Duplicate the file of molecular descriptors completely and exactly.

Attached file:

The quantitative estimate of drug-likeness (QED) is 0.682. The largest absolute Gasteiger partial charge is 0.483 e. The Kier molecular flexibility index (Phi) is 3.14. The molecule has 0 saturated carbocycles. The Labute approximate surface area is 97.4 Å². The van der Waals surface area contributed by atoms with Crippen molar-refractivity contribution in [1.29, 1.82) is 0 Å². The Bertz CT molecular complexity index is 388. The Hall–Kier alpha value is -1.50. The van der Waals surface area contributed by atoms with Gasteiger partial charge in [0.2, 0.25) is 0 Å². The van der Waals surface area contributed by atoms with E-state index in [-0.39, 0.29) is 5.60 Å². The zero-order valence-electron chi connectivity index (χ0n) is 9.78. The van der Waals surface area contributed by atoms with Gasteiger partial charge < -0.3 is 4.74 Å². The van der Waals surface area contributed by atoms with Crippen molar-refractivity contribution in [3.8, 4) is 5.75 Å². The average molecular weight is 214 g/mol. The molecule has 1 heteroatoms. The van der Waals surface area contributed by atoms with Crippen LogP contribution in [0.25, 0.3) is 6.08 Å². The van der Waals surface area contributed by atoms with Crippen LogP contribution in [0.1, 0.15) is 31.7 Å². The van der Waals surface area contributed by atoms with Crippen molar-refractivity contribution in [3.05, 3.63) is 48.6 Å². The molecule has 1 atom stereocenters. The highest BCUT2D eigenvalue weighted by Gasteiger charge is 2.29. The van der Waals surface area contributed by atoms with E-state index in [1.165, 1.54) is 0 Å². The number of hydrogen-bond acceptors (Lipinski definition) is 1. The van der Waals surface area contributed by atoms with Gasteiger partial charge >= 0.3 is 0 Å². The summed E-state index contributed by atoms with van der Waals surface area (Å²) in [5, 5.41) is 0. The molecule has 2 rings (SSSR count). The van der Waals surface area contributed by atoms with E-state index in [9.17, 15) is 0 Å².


The quantitative estimate of drug-likeness (QED) is 0.682. The largest absolute Gasteiger partial charge is 0.483 e. The Kier molecular flexibility index (Phi) is 3.14. The molecule has 0 saturated carbocycles. The Labute approximate surface area is 97.4 Å². The van der Waals surface area contributed by atoms with Crippen molar-refractivity contribution in [1.29, 1.82) is 0 Å². The Bertz CT molecular complexity index is 388. The Hall–Kier alpha value is -1.50. The van der Waals surface area contributed by atoms with Gasteiger partial charge in [0.2, 0.25) is 0 Å². The van der Waals surface area contributed by atoms with E-state index in [-0.39, 0.29) is 5.60 Å². The zero-order valence-electron chi connectivity index (χ0n) is 9.78. The van der Waals surface area contributed by atoms with Gasteiger partial charge < -0.3 is 4.74 Å². The van der Waals surface area contributed by atoms with Crippen molar-refractivity contribution in [3.8, 4) is 5.75 Å². The average molecular weight is 214 g/mol. The molecule has 1 heteroatoms. The van der Waals surface area contributed by atoms with Crippen LogP contribution in [0.25, 0.3) is 6.08 Å². The van der Waals surface area contributed by atoms with Crippen LogP contribution in [0.1, 0.15) is 31.7 Å². The van der Waals surface area contributed by atoms with Crippen molar-refractivity contribution in [3.05, 3.63) is 48.6 Å². The molecule has 1 atom stereocenters. The highest BCUT2D eigenvalue weighted by Gasteiger charge is 2.29. The van der Waals surface area contributed by atoms with E-state index in [1.165, 1.54) is 0 Å². The number of hydrogen-bond acceptors (Lipinski definition) is 1. The van der Waals surface area contributed by atoms with Gasteiger partial charge >= 0.3 is 0 Å². The summed E-state index contributed by atoms with van der Waals surface area (Å²) in [5, 5.41) is 0. The molecule has 2 rings (SSSR count). The van der Waals surface area contributed by atoms with E-state index in [9.17, 15) is 0 Å².